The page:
Celebrity Justice - The FindLaw Celebrities and The Law Blog

Ke$ha Claims Former Manager an 'Unlicensed Agent'

Pop sensation Ke$ha (her real name does not have a dollar sign in it) claims her former manager is an unlicensed agent. So what? He got her jobs, right? Well, in the state of California it is a big problem when an unlicensed agent is working for their client. Such a big deal that Ke$ha has asked the California Labor Commissioner to declare her contract with her former manager void based on his lack of a license.

Reuters sheds some light on the case: Ke$ha was sued by her former manager, David Sonenberg (of DAS Communications) for unpaid commissions to the tune of $14 million. This suit was filed in New York and is still being fought. Ke$ha's current countersuit against DAS communications was filed in California because it is illegal to "procure" work for a client without a license. In her petition, Ke$ha claims that there was lots of California procuring going on, ranging from performing at house parties to songwriting gigs.

Specifically, DAS Communications would be in serious violation of the California Talent Agencies Act, which essentially serves to void contracts when the acts of procuring a job for an actor or singer was done without a license. The California Talent Agencies Act requires all managers to have a California license when making deals in California -- a protection mechanism for artists to ensure that the agents are working within the parameters set by the industry. As the entertainment capital of the world, it is no surprise that the rules and regulations dealing with talent agents and managers is the strongest in California. That also serves to explain why Ke$ha would filed her counterclaim in California and not New York.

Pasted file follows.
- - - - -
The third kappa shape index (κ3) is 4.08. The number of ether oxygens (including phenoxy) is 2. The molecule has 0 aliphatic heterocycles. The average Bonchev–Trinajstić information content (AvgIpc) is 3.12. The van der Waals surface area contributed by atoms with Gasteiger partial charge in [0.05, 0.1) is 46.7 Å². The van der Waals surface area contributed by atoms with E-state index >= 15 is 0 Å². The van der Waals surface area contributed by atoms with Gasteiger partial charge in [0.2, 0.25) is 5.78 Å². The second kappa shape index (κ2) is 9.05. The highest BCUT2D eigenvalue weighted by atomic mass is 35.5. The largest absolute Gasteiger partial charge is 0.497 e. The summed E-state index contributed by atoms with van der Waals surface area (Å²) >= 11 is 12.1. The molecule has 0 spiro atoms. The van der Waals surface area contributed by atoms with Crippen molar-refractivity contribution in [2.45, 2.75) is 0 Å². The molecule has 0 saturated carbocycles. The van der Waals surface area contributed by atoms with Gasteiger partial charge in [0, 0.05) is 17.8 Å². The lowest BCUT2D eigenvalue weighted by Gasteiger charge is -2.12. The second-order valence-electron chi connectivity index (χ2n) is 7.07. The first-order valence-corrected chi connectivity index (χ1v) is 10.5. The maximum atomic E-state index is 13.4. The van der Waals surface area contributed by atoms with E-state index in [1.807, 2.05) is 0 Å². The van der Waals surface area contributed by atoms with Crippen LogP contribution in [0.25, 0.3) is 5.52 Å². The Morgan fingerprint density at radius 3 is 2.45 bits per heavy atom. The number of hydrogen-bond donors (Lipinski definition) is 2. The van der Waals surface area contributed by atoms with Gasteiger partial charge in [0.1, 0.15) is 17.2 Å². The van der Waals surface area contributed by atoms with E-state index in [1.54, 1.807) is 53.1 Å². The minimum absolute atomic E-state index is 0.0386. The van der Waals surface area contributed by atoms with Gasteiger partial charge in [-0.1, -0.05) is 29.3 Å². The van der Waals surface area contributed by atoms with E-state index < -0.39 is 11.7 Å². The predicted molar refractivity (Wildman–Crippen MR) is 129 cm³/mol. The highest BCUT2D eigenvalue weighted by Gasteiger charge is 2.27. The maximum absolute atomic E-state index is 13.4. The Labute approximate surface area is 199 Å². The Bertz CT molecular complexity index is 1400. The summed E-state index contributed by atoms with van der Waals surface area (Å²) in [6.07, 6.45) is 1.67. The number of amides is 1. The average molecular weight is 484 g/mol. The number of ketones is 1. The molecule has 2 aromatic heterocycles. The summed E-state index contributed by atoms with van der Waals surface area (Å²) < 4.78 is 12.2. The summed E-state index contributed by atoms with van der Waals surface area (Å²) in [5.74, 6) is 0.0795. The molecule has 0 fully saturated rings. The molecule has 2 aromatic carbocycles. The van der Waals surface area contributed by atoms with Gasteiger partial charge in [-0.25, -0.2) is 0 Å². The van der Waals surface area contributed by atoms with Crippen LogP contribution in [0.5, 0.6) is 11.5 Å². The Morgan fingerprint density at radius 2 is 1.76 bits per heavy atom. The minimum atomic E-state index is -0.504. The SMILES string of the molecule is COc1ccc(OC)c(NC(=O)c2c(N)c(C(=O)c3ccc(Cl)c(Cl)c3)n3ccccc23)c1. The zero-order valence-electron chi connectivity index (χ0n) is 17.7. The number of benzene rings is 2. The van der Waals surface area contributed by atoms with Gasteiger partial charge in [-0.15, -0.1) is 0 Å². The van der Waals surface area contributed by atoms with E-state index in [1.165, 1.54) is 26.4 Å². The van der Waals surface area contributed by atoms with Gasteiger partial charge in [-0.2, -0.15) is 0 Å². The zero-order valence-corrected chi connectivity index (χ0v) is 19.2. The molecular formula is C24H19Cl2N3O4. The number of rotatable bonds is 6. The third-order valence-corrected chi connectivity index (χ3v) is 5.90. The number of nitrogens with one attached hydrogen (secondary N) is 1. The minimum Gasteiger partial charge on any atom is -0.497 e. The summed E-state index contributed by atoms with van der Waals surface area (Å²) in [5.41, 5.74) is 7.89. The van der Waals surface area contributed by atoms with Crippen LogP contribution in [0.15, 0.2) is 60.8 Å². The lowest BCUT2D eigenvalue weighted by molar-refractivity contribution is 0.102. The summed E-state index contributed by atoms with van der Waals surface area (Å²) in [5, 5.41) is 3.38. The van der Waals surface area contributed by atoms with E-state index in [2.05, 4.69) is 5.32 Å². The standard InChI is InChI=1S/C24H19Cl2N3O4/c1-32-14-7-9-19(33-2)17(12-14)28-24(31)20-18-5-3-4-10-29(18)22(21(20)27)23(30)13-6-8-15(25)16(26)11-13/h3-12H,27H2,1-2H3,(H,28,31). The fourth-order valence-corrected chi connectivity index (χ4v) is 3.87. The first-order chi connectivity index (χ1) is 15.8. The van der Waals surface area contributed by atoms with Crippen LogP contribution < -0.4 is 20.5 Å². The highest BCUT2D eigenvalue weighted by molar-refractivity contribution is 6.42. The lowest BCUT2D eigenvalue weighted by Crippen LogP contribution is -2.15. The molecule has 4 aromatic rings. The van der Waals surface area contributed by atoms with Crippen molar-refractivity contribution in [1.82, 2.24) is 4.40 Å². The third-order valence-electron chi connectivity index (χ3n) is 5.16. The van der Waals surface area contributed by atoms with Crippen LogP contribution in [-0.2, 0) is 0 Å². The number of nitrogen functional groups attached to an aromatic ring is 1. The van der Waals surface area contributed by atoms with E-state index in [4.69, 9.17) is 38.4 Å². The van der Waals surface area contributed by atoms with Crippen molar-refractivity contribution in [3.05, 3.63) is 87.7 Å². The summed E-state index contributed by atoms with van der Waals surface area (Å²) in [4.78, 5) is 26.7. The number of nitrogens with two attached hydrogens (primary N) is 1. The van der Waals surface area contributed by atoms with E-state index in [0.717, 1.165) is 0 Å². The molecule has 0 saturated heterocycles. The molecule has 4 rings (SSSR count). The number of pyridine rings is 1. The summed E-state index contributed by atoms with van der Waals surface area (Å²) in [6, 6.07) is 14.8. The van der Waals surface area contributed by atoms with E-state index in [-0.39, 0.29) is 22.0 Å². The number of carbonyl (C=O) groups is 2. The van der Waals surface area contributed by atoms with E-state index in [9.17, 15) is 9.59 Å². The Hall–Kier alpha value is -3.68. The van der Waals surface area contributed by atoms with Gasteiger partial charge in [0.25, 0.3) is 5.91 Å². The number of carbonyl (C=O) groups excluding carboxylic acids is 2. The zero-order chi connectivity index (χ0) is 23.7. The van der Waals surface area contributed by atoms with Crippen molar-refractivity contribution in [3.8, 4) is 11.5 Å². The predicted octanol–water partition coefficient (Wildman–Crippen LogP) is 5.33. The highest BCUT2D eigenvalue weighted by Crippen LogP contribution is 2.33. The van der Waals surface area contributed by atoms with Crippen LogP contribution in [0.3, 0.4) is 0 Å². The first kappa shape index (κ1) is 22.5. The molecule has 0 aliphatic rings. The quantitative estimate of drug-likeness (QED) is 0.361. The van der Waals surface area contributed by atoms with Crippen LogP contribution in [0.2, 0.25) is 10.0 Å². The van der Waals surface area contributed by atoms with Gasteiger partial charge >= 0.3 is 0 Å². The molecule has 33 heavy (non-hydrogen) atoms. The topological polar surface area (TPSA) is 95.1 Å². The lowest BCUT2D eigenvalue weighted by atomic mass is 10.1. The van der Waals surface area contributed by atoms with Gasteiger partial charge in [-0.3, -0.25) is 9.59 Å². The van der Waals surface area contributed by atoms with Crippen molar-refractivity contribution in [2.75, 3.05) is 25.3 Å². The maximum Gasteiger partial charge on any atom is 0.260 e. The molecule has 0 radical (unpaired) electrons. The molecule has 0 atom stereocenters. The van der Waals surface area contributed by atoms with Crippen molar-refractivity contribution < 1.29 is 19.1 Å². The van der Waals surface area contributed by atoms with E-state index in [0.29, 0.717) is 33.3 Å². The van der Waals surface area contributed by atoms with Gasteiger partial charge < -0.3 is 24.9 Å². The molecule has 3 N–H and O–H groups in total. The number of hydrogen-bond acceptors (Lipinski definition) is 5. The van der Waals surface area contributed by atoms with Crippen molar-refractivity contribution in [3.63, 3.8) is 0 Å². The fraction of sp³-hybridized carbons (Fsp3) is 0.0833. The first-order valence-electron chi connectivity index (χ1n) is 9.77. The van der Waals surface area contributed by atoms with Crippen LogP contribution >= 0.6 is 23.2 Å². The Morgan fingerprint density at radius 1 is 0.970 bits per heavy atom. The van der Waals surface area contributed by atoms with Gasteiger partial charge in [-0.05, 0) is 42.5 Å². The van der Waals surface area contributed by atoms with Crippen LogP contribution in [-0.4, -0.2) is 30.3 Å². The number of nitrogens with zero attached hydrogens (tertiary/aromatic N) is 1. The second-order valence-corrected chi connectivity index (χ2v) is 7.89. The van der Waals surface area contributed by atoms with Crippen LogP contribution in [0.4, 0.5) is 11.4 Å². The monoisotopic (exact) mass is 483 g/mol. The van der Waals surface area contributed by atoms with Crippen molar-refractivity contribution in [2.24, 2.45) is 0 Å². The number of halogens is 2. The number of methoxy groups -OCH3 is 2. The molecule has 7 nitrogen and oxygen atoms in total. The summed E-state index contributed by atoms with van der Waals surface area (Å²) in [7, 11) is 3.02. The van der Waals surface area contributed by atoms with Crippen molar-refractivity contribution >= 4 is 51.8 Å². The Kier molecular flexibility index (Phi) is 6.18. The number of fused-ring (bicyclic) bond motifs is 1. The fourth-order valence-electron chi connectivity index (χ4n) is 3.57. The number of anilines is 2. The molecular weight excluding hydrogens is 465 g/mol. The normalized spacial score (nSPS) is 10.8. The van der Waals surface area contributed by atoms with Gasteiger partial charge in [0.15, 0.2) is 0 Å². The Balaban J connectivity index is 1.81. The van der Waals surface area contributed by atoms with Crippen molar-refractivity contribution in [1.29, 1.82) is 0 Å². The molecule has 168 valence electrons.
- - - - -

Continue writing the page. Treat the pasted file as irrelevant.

The regulations under the Talent Agencies Act include: finger prints, references, having their office subject to inspection, submitting their commissions and client incomes, and submitting their contracts for approval by the California Labor Board. Ke$sha may have a valid argument here and be able to get her contract declared void or illegal, and potentially not owe her former manager any money made in California. There is an element of justice that will be looked at as well -- $14 million, if her former manager is actually owed that much in commissions, is a lot of money to lose under a voided contract. The work done by DAS Communications and the illegal nature of their activities will be looked at in relation to the amount of money the company helped the singer make in her rise to stardom. In the end, there are a lot of issues in both the original case and Ke$ha's counterclaim that will likely take some time to sort through. Tik Tok.

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